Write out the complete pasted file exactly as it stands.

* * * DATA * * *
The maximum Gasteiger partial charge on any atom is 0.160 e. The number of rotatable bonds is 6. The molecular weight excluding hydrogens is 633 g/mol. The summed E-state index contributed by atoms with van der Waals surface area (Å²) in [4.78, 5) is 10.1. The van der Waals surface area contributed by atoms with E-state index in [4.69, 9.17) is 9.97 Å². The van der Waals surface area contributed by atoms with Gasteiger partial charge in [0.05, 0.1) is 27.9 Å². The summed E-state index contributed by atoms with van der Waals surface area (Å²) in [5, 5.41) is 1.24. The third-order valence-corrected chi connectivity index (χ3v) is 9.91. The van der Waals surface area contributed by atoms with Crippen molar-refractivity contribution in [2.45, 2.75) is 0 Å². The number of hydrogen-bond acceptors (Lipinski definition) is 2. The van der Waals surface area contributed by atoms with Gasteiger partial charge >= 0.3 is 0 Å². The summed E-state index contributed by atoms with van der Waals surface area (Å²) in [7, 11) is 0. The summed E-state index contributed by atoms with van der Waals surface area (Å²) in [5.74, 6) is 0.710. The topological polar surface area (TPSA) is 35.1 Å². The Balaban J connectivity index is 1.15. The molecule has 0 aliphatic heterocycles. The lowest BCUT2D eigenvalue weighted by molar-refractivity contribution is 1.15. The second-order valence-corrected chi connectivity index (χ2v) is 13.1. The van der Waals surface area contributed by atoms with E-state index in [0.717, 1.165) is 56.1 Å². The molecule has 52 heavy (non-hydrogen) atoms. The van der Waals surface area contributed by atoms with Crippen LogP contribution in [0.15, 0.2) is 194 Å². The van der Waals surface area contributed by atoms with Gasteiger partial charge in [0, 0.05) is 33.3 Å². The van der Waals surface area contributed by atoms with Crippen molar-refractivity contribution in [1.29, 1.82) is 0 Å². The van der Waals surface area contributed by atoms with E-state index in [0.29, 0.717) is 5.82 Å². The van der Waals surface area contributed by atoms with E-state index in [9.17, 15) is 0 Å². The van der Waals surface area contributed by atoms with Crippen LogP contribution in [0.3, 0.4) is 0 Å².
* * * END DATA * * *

The maximum Gasteiger partial charge on any atom is 0.160 e. The number of rotatable bonds is 6. The molecular weight excluding hydrogens is 633 g/mol. The summed E-state index contributed by atoms with van der Waals surface area (Å²) in [4.78, 5) is 10.1. The van der Waals surface area contributed by atoms with E-state index in [4.69, 9.17) is 9.97 Å². The van der Waals surface area contributed by atoms with Gasteiger partial charge in [0.05, 0.1) is 27.9 Å². The summed E-state index contributed by atoms with van der Waals surface area (Å²) in [5, 5.41) is 1.24. The third-order valence-corrected chi connectivity index (χ3v) is 9.91. The van der Waals surface area contributed by atoms with Crippen molar-refractivity contribution in [2.45, 2.75) is 0 Å². The number of hydrogen-bond acceptors (Lipinski definition) is 2. The van der Waals surface area contributed by atoms with Gasteiger partial charge >= 0.3 is 0 Å². The summed E-state index contributed by atoms with van der Waals surface area (Å²) in [7, 11) is 0. The summed E-state index contributed by atoms with van der Waals surface area (Å²) in [5.74, 6) is 0.710. The topological polar surface area (TPSA) is 35.1 Å². The Balaban J connectivity index is 1.15. The molecule has 0 aliphatic heterocycles. The lowest BCUT2D eigenvalue weighted by molar-refractivity contribution is 1.15. The second-order valence-corrected chi connectivity index (χ2v) is 13.1. The van der Waals surface area contributed by atoms with E-state index in [0.717, 1.165) is 56.1 Å². The molecule has 52 heavy (non-hydrogen) atoms. The van der Waals surface area contributed by atoms with Crippen LogP contribution in [0.15, 0.2) is 194 Å². The van der Waals surface area contributed by atoms with Gasteiger partial charge in [0, 0.05) is 33.3 Å². The van der Waals surface area contributed by atoms with Crippen molar-refractivity contribution in [1.29, 1.82) is 0 Å². The van der Waals surface area contributed by atoms with E-state index in [0.29, 0.717) is 5.82 Å². The van der Waals surface area contributed by atoms with E-state index in [9.17, 15) is 0 Å². The van der Waals surface area contributed by atoms with Crippen LogP contribution in [0.3, 0.4) is 0 Å².